The Great Debate this week, "Optimizing data center security: Overhaul or incremental changes?", between David Chernicoff and myself covered some interesting territory. I have great respect for David and his many years of experience in this area. He put forth some formidable arguments for incremental data center security changes. Understandably so. Small changes over a period of time is the standard method of transforming a data center—there's absolutely no arguing that. That point made me uneasy about the debate—that and the fact that David knows encyclopedia volumes more about data centers than I do. But, from my vantage point, a complete network security renovation is in order for many data centers.
Data centers have solid physical security. Anyone who's ever tried to go into one know this. Locked gates, badged access, man traps, retina scanners, and thumbprint scanners all contribute to a very serious physical security scenario. That said, I did point out that internal threats from those who have access, or from those who have temporary access, are an ongoing problem. There's little that you can do about internal threats from people who have legitimate access. You have to hope that they're honest, mature, and savory enough to do the right thing. We know that isn't always the case.
The other weak points of data center physical security are cleaning/janitorial staff and delivery people. Data center managers and staff have longed lamented the accidents and mishaps associated with cleaning staff. Generally speaking, these folks are technically untrained and can be careless around production equipment. Electric cords mysteriously come unplugged, network cables get bumped or ripped out of socket, and systems powered off. Yes, these things have all happened under my watch.
Delivery people should be escorted into a data center complex and constantly monitored during their stay. No non-employee personnel should ever be allowed to wander or drive around the facility without escort and supervision.
But the bigger problem for data centers is network security.
As I stated in the debate, single tenant data centers can enforce umbrella security policies that include patching, BIOS updates, security measures, and proper decommissioning of legacy systems. Multi-tenant data centers don't have this same capability.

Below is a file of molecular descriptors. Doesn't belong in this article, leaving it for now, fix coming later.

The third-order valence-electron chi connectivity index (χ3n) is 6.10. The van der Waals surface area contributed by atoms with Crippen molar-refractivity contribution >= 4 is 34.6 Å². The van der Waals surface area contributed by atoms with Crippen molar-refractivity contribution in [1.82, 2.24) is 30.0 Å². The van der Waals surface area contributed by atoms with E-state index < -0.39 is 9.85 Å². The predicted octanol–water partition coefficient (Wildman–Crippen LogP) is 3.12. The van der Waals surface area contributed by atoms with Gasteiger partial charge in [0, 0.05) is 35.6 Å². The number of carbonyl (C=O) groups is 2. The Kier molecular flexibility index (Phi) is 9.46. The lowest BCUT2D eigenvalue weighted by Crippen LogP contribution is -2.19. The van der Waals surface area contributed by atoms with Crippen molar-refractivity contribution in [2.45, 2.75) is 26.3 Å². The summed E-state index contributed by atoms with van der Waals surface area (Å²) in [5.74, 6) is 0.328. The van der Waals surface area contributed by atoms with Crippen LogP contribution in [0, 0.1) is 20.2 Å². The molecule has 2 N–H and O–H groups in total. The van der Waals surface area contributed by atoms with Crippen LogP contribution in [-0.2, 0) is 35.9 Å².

For example, do data centers have a policy in place that states that legacy operating systems that are no longer supported won't be allowed on premises? Probably not. Think Windows 2000 Server, Windows 2003 Server, old Linux distributions, and any old non-supported UNIX variants here. They're vulnerable to security threats and their vulnerability creates vulnerabilities for other customers.
In the debate, I stated that most data centers are vulnerable to DDoS (Distributed Denial of Service) attacks. That is not an assertion that I invented; it's a known thing. In the report, you'll find that 71 percent of respondents to a survey stated that they've experienced DDoS attacks in the current year. There are preventative measures that can be taken, but that requires an overhaul in many cases because 36 percent of the attacks that occurred exceeded the network capacity of the entire data center.
The report also confirms my assertion that BYOD is a huge source of new threats and attacks. BYOD isn't a bad thing, but like anything that has a potential threat to business continuity, it has to be controlled and monitored.
The report compiled by Arbor Networks is an eye-opener. And if the statistics presented in it don't scare you, you don't work in or near a data center, nor do you have any stake in one. I suppose that another possibility is that you're an attacker and you're happy that data centers are exposed and vulnerable.
I didn't base all of my arguments on this single report, but it is a concrete example and well constructed report that clearly illustrates the glaring issues facing data centers.
My conclusion that data center vulnerability to DDoS, BYOD, and other attacks can only be mitigated by a rip-and-replace security overhaul seems a bit extreme, and possibly unrealistic, until you look at the data. I feel that it bears repeating that, yes, security is expensive, and yes, overhauling it is also very expensive, but business disruption, loss of data, data compromises, and brand damage are more costly.